I had fully functioning Islet cells prior to February 8, 2013. It was the rest of my pancreas that wasn't working. I had long standing, chronic pancreatitis for 26 years. That meant I had unrelenting abdominal pain 24/7, nausea and vomiting with anything I ate. After many hours of research, as many as 4 medical opinions, I decided to go ahead with a total pancreatectomy with a tranplant of my own functioning Islet cells into my kidney. Not the usual place to implant the islet cells but due to my existing clotting disorder, it was not safe to put them into my liver.
In my early post op recovery, my islet cells had started to work. I was only needing what the nurses were calling baby dodes of insulin. This was however, short lived. I got a high fever and this as well as damaged islet cells from the 26 years enduring chronic pancreatitis seemes to have stopped my newly transplanted islet cells from producing insulin. There was still hope that there were islet cells left that could wake up as much as 4-6 months post op. However, this never came to pass.
I was devastated. I knew that T1D was a possibility but I truly didn't expect that to happen to me.
Looking back, was I an idiot to go ahead and remove my pancreas knowing that 26 years with chronic pancreastitis most likely had caused some damage to my islet cells increasing the risk of the transplant not taking??
I'm embarrassed that I now have diabetes but did I choose to have diabetes?? Do I have the right to complain about my diabetes management when I brought this on myself?? Do I belong in the DOC?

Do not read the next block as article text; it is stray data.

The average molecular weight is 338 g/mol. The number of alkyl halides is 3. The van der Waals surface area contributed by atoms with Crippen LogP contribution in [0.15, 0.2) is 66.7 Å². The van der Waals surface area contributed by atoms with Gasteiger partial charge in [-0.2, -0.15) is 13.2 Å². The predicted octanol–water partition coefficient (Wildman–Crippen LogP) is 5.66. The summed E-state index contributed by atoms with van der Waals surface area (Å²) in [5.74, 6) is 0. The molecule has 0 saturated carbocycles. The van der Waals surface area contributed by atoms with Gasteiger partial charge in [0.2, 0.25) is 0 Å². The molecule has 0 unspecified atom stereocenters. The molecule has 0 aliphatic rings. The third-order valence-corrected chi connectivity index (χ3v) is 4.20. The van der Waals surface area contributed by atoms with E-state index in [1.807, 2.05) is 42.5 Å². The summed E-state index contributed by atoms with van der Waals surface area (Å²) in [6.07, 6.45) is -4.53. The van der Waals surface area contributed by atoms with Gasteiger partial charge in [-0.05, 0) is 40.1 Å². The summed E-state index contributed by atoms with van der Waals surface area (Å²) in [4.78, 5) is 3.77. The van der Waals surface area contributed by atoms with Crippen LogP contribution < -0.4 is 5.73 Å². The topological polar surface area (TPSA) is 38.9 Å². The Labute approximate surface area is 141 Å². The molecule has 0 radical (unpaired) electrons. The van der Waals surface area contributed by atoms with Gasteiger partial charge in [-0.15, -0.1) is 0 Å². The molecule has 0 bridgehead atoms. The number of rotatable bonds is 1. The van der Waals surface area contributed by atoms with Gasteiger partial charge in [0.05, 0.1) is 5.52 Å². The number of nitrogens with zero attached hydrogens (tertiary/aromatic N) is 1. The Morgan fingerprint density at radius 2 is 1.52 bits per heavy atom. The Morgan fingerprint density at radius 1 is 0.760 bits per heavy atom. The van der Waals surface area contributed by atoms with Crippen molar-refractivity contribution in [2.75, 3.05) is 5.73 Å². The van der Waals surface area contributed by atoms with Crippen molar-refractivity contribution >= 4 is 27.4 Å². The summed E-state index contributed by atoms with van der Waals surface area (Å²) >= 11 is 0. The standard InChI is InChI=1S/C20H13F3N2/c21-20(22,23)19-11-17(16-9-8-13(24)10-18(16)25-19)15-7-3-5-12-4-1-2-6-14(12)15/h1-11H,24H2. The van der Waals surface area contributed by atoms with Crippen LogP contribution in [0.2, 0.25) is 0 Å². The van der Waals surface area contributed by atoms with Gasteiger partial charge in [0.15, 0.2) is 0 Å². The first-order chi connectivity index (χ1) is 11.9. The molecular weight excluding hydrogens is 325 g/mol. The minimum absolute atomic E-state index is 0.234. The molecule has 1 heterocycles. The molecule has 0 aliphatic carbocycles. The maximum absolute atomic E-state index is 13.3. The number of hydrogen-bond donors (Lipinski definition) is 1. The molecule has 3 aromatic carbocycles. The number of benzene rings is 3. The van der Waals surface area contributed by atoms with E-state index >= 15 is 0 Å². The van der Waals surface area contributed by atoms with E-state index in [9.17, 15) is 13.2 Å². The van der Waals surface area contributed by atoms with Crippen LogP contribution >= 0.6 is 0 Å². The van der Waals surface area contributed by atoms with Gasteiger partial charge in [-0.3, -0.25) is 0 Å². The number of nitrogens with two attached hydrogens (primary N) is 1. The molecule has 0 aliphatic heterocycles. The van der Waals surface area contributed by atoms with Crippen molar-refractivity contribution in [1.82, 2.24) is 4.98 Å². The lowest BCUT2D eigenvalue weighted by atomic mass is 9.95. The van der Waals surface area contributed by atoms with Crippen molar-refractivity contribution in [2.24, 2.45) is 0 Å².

If you've followed along this far, Thank you!! I'm just having a moment of doubt that I did the right thing. I'm glad I went ahead and hd my pancreas removed because it has improved the quality of my life from a pain perspective immensely, but did I choose diabetes over chronic pancreatitis??
I had fully functioning Islet cells prior to February 8, 2013. It was the rest of my pancreas that didn't work. I had had long standing chronic pancreatitis enduring severe abdominal pain, nausea and vomiting for over 25 years. After much deliberation, research and as many as 4 medical opinions, I went ahead with a total pancreatectomy with an islet cell tranplant of my own islet cells into my kidney. This is not the usual implantation site but due to my chronic clotting issue, it was not safe to put my Islets into my liver as is usually protocol. I was hoping & praying that the transplant would take & I would not become a T1D. It could take up to 6 months for my transplanted Islet cells to wake up fully & do their job: keeping my blood glucose stable by producing insulin.
My Islets starte to wake up some in the very beginning. I didn't require much insulin at all. We were very excited!! However, I got a fever of 103.0 very soon after the surgery & it seemed to have stopped all of my islet function. We were still hoping that most of my islets were still "asleep" & could still wake up as much as 6 months after surgery. To assess this status, I had my C-peptides followed. (C-peptide is an indicator of how much insulin a body produces. It is measured thru a blood draw.)I never got the much hoped for Islet cell function most likely due to the high fever post op, as well as my islets having been damaged from the 25 years of chronic pancreatitis. My C-peptide was 0.2 at its highest.
I was very depressed & grieving for the loss of my own insulin production. But, do I have a right to complain about having diabetes now, because I chose to have this surgery knowing that diabetes was a risk? Do I belong in the DOC? I feel embarrassed that I have diabetes because I chose to have the surgery and ultimately, the diabetes. It's not a result of my immune system attacking my poor pancreas. I had it ripped out